DeSean Jackson can score from anywhere on the field and at any given time during any given game.
Of course, the Giants already knew that. Still, perhaps Tom Coughlin should have seen this coming.
After all, it’s happened before.
Just over a year ago, it was Philadelphia that severed the Giants’ playoff hopes with a demoralizing 45-38 win at The Meadowlands, keyed by a 60-yard catch-and-run from Jackson, who had returned a punt 72 earlier in the game.
What transpired on Sunday wasn’t exactly a mirror image, but unfortunately for Giants fans, it was close enough.
Never mind the defense giving up 21 points in the fourth quarter. Or the fact the offense failed miserably to sufficiently pad the lead after half time. The New York media will come hunting for Coughlin’s head this week after Sunday’s crippling 38-31 loss, and they’ll only ask one question in their pursuit.
Why would you ever punt the ball to DeSean Jackson while protecting a one-score lead late in a game that could very well decide the NFC East?
Wait, check that. Let me rephrase: Why would you ever punt the ball to Jackson, especially after what he has done to you in the past?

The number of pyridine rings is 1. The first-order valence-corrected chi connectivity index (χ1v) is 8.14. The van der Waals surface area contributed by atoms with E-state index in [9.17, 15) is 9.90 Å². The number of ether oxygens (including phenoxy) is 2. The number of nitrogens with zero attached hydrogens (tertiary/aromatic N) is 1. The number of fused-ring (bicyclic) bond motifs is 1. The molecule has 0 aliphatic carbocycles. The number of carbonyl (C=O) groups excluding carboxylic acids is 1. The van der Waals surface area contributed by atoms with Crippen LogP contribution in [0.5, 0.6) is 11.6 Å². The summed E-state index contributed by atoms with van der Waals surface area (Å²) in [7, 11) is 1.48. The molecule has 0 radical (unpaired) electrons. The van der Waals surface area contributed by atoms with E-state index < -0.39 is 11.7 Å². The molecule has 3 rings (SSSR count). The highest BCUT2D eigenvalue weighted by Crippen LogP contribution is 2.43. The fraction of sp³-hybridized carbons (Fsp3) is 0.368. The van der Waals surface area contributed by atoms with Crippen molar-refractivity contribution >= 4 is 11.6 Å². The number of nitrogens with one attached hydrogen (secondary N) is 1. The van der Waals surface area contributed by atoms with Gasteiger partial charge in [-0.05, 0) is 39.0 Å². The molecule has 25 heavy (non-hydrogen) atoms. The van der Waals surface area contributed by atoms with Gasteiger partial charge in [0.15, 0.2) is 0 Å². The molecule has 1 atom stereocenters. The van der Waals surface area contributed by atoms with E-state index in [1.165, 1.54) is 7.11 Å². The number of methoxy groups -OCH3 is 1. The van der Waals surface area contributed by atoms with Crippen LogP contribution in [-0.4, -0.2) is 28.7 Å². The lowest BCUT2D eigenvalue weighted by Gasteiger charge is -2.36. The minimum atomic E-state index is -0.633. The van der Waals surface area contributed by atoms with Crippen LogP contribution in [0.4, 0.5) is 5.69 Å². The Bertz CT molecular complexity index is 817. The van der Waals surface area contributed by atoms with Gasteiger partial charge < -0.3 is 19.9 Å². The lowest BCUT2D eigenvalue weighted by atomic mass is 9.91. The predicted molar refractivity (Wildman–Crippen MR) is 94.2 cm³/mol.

Of Jackson’s three career punt returns, two have come against the Giants in New York. If Coughlin hasn’t already drawn up a chart of situational decisions regarding whether or not to punt to an opponent’s return man, he will soon.
That said, all things considered, I’m not sure what else Coughlin could have done in the waning seconds Sunday. He made the proper decision; his players just failed to execute.
Instead of Coughlin, let’s put the blame on punter Matt Dodge, who, instead of kicking a floating tear drop, fired a scud missile off his right foot, all but negating the chance of Jackson calling for a fair catch at the Philadelphia 35-yard line.
Furthermore, why wasn’t Dodge able to get that ball a little bit closer to the sideline? It’s not as if Coughlin told him to kick it right at Jackson.
But I’m not singling out the poor punter.
An equal dose of criticism goes for the Giants return unit, which allowed Jackson plenty of time to recover from a muff, and then whiffed as he scrambled backward before sprinting 65 yards untouched.
If the ball is kicked five yards to Jackson’s left, or a tackle is actually made, the game goes to overtime and the Giants get a chance to redeem themselves and keep their hopes for an NFC East title alive.
None of those things happened for the Giants on Sunday.
What did happen was DeSean Jackson.